The BRT is not a bus

STREETLIFE - Nigel Paul C. Villarete - The Freeman

This statement would probably meet immediate opposition from most people. How can it be not a bus when the word BRT itself means Bus Rapid Transit, and for all intents and purposes, buses are the main vehicles used? But many of those familiar with the BRT’s history ever since the word “BRT” was reportedly coined by Bogota, Colombia, former mayor Enrique Peñalosa, understand what this means. A BRT is NOT your ordinary bus line.

There are even no clear differences in the buses themselves. While most BRT systems have high-capacity vehicles, a few use ordinary buses, too, while some bus lines which ordinarily won’t be called BRTs may use the 18-meter articulated or even bi-articulated buses (the ones that look like an accordion). Indeed, the demarcation is blurred but most BRT experts and enthusiasts will readily distinguish the two. The key is operation and capacity.

Ordinary bus lines all of us are familiar with. Even in Cebu where the jeepneys have persisted for the longest time when buses already plied everywhere else, people know what a bus service is … between the provincial buses that ply here to those buses serving the airport route. What differentiates the BRT then? First is capacity. On the whole, BRT buses generally have high passenger capacity in terms of number of passengers per unit. Besides being bigger, most BRT buses have fewer seats, too, allowing for bigger areas for standing. Standing in buses is acceptable in almost all cities in the world, with the seats offered more for those who really need them. This will allow for more passengers per bus.

But the bigger difference in capacity is being offered through operations. Public transportation capacity is measured not in the number of passengers carried but in the number of passengers transported over a period of time. This is generally quantified as “pphpd” or passengers per hour per direction. The entire operations design of BRTs allows them to carry capacities many times over that carried by ordinary bus lines. This is mostly executed through segregated lanes, using stations for boarding and alighting, following a strict schedule, etc. That’s why BRTs can attain capacities that are nearer to those offered by monorails or LRT’s than to ordinary bus lines.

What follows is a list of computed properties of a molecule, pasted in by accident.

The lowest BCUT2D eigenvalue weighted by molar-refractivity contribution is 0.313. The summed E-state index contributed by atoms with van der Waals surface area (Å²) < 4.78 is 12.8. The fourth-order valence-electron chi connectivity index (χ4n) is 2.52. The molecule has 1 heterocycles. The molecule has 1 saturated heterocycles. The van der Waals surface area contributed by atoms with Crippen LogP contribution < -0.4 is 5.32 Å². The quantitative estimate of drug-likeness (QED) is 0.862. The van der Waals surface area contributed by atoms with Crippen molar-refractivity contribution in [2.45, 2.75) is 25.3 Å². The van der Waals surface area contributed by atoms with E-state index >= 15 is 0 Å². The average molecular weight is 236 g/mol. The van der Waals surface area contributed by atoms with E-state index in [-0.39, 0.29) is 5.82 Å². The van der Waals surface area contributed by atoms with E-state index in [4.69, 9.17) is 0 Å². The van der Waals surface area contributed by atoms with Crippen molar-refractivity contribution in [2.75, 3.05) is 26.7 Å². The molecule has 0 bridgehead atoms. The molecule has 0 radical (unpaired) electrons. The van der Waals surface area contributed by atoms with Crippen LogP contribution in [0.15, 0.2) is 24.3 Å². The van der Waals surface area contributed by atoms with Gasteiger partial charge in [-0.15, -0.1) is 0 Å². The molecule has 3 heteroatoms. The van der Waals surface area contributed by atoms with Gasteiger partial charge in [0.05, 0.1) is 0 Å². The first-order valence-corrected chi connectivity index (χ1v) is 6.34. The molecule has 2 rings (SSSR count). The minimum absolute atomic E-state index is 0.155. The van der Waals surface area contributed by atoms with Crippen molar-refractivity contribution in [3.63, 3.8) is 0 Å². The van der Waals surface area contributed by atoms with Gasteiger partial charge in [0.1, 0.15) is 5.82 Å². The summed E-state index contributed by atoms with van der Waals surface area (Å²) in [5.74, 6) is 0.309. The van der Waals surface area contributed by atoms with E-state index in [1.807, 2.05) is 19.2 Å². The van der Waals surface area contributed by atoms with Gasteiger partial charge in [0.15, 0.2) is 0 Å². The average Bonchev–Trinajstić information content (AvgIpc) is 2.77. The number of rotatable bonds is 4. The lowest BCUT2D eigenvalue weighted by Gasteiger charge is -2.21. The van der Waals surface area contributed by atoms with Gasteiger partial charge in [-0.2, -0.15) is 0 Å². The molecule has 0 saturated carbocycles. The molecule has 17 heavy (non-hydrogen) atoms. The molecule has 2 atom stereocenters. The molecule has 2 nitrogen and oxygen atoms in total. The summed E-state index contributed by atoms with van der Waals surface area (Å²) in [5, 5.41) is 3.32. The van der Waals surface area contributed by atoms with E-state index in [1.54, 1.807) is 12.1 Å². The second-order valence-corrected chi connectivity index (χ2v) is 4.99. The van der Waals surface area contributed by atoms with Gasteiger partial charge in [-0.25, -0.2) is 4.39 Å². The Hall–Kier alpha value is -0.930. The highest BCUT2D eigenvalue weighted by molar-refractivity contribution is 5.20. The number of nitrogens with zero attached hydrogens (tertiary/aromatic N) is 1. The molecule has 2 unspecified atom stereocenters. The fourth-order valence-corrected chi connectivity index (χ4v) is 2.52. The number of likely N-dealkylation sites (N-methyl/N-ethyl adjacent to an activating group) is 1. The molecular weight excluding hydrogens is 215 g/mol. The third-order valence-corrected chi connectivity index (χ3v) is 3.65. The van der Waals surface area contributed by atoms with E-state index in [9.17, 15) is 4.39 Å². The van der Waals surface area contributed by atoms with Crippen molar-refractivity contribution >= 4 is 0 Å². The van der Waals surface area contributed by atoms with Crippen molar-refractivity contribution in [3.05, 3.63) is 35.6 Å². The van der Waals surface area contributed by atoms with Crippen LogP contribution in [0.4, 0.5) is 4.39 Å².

This makes a substantial difference in highly urbanized cities, where land in the city center is at a premium that there is no more opportunity for road widening. So instead of widening streets, we make them more efficient. A car may carry 2,000 to 4,000 pphpd and buses may carry 8,000-10,000 pphpd. BRT’s can carry 12,000-20,000 pphpd and may even reach up to 35,000-40,000 (in Guangzhou and Bogota). Of course, having overhead rail lines would have higher capacities but their tremendous costs actually make them less economically viable, and usually require subsidies. People might not understand it, but this has dire effects on people's lives as they are actually paying more for their daily rides without knowing it.

Still, we hear a lot of grumbling about the BRT. But if you inquire further, we find out most of them are car owners unhappy they have less road space to ride leisurely.

vuukle comment



  • Latest
Are you sure you want to log out?

Philstar.com is one of the most vibrant, opinionated, discerning communities of readers on cyberspace. With your meaningful insights, help shape the stories that can shape the country. Sign up now!

Get Updated:

Signup for the News Round now

or sign in with